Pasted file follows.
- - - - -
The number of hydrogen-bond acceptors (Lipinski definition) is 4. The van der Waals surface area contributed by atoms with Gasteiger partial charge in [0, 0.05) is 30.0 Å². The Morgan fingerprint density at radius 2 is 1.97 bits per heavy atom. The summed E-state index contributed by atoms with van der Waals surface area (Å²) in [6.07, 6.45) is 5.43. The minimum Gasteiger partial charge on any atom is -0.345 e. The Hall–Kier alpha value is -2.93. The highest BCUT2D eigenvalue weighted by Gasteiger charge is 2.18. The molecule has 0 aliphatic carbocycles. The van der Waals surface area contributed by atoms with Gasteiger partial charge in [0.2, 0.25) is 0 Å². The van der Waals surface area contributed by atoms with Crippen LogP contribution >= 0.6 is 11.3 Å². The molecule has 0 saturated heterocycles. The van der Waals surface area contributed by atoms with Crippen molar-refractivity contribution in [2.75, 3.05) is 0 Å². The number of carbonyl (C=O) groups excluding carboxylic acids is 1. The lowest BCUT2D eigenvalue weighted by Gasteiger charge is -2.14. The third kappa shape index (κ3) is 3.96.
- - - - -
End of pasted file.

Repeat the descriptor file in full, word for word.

The number of hydrogen-bond acceptors (Lipinski definition) is 4. The van der Waals surface area contributed by atoms with Gasteiger partial charge in [0, 0.05) is 30.0 Å². The Morgan fingerprint density at radius 2 is 1.97 bits per heavy atom. The summed E-state index contributed by atoms with van der Waals surface area (Å²) in [6.07, 6.45) is 5.43. The minimum Gasteiger partial charge on any atom is -0.345 e. The Hall–Kier alpha value is -2.93. The highest BCUT2D eigenvalue weighted by Gasteiger charge is 2.18. The molecule has 0 aliphatic carbocycles. The van der Waals surface area contributed by atoms with Gasteiger partial charge in [0.2, 0.25) is 0 Å². The van der Waals surface area contributed by atoms with Crippen LogP contribution >= 0.6 is 11.3 Å². The molecule has 0 saturated heterocycles. The van der Waals surface area contributed by atoms with Crippen molar-refractivity contribution in [2.75, 3.05) is 0 Å². The number of carbonyl (C=O) groups excluding carboxylic acids is 1. The lowest BCUT2D eigenvalue weighted by Gasteiger charge is -2.14. The third kappa shape index (κ3) is 3.96.